Colorado football coach Deion Sanders said he was feeling good after surgery Friday to remove blood clots and expected to be out of the hospital Sunday.
“I had a big blood clot in my thigh that they got out, and I had some below my knee that they got out,” Sanders said in an Instagram post Saturday that showed him talking to his children on the phone from his hospital bed. “Then I’ve got one in the right leg that they’re going to get soon.”
Sanders’ girlfriend, Tracey Edmonds, also said in an Instagram post after the surgery that it was a “long, but successful day.”
The Pro Football Hall of Famer said in the same conversation with his family that the blood clot that was removed from his left thigh was “really bad.”
“That was the one that was doing the most damage,” he said in a more extended video posted by his son Deion Jr. on YouTube. Sanders, 55, said the clots below the knee were “a bunch of little ones” and the one in right thigh “is not as bad as the other ones, but they want to get it before it grows.”
What led to this point?
The surgery near Denver is the latest in a series of health problems for Sanders since 2021, when he developed blood clots and had several surgeries on his left foot and leg. He previously said it was a life-threatening situation at one point then, and he almost needed to have his leg amputated below the knee. Sanders instead had two toes amputated from it and missed three games that season as Jackson State’s football coach before returning to the sideline in a motorized wheelchair.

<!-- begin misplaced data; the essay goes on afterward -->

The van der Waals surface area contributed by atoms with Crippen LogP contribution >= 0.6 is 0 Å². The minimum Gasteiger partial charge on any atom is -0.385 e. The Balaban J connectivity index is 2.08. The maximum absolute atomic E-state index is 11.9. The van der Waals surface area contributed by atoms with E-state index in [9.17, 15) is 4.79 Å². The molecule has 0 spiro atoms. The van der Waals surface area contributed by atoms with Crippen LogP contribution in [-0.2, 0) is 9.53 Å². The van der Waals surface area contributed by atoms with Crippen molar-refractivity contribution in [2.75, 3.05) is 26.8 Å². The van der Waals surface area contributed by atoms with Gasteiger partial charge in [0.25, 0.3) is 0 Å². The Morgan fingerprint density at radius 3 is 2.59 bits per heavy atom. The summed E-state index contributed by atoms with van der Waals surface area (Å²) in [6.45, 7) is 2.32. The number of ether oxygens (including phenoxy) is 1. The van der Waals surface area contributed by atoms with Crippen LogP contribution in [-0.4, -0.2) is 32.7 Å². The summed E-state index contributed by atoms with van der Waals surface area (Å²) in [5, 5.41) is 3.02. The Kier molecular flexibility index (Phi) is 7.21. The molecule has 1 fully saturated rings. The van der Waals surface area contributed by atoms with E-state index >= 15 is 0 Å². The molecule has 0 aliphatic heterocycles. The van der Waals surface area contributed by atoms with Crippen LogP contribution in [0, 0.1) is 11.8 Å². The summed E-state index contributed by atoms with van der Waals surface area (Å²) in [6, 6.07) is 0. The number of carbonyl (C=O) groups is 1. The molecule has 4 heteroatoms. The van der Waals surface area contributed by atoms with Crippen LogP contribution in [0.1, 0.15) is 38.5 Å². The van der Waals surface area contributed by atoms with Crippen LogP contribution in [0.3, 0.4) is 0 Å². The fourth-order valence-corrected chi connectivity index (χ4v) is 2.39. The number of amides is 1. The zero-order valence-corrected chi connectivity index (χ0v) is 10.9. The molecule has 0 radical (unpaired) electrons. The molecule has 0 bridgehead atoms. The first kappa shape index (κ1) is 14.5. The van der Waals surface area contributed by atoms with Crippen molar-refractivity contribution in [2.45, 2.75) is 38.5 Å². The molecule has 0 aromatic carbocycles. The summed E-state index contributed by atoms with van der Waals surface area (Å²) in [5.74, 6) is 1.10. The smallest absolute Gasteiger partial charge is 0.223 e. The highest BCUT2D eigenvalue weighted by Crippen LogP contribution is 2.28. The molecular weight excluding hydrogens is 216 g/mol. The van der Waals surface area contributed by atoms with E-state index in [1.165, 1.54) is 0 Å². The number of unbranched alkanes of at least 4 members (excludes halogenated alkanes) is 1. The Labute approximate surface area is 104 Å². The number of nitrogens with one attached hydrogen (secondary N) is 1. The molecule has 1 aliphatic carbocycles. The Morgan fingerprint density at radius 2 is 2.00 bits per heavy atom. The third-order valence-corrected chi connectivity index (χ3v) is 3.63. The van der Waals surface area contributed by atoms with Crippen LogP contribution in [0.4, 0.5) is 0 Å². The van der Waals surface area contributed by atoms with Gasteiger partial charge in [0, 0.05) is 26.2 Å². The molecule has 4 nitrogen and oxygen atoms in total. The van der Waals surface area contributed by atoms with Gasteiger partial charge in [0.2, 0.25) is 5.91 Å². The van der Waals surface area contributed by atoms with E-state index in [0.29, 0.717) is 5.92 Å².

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But the blood circulation issues have continued for him and he said he no longer has feeling at the bottom of that foot. Two of his remaining three toes on it also are abnormally bent “hammertoes” that he said also will require surgery to “straighten out.”
Sanders said in an Instagram post Thursday that the surgery Friday was designed to improve blood flow in the leg so they can fix the toes later. Once one of the fastest players in the NFL, Sanders walks with a limp and left calf that had the sides cut out during surgery in 2021, leaving a narrow bottom leg missing his big toe and adjacent toe.
One of his doctors said also said last week Sanders faced the risk of a foot amputation at some point, depending on how things developed. But Sanders downplayed that risk and said that was only if “worse comes to worst.”
Sanders was hired at Colorado in December and will coach his first game as the Buffaloes’ coach Sept. 2 at TCU.